If you buy real estate in Florida at a tax deed sale, or if you accept a quitclaim deed from the seller, your title will not be insurable or marketable secure until you file and win a quiet title action in state court. In a quiet title action, you identify any party with a claim over your property (such as mortgage holders or competing claimants to title), sue them, and ask the state to declare you the sole owner of the property free from all encumbrances.
Take possession of the property. You may take possession by moving onto the property, building a fence, posting "No Trespassing" signs, or by performing any other action that puts the world on notice that you are claiming ownership of the property. You are not in possession of the property if you have leased it to someone else. The laws of some states require you to be in legal possession of the property in order to file a quiet title lawsuit.
Perform a title search on the property at the local land recorder's office. Title searches require knowledge and skill, and are normally performed by real estate attorneys or title insurance companies. A title search will reveal the presence of any mortgages or other liens against the property, as well as any potential competing claimants for your title.
Gather evidence to prove that your claim of title to the property is superior to all other claims, including asserted liens and mortgages. If there are any legitimate claims, they will have to be satisfied before you can proceed with a quiet title lawsuit.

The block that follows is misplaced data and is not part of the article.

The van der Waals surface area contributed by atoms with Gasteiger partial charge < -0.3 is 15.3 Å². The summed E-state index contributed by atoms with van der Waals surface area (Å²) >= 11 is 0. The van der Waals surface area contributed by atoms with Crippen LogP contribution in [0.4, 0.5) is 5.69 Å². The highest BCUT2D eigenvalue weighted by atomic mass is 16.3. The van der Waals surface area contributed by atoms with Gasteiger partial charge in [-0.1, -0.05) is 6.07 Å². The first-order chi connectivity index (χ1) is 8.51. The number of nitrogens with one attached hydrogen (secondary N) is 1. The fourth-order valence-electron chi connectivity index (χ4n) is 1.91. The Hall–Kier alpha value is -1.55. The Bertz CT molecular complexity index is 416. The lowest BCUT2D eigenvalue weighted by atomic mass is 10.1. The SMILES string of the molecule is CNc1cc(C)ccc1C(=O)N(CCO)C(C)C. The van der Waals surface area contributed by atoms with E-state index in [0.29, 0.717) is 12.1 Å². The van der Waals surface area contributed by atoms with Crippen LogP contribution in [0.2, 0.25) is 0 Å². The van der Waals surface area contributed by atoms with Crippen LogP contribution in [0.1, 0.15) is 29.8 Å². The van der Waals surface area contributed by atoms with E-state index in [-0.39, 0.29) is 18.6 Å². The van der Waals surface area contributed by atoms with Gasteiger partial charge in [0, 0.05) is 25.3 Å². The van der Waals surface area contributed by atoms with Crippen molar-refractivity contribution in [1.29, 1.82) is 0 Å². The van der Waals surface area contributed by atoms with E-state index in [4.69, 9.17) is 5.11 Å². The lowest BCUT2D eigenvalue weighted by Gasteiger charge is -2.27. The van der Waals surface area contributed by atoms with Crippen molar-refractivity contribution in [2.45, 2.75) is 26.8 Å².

File a quiet title action using a civil complaint form, with the state district court that has jurisdiction over the location of the property (even if you live out of state or in another district). Some states have special forms for quiet title actions.
Place a conspicuous notice of the quiet title lawsuit on the property itself, and place a classified ad in the local newspaper to notify readers of the existence of the lawsuit. The purpose of these measures is to communicate with unknown claimants. The exact requirements and procedures vary according to state law.
Wait for a statutorily defined waiting period to expire (this period varies according to state law). If this period expires and no party has responded to your complaint, you will win a default judgment. If any party responds, prepare for a protracted legal battle with uncertain results.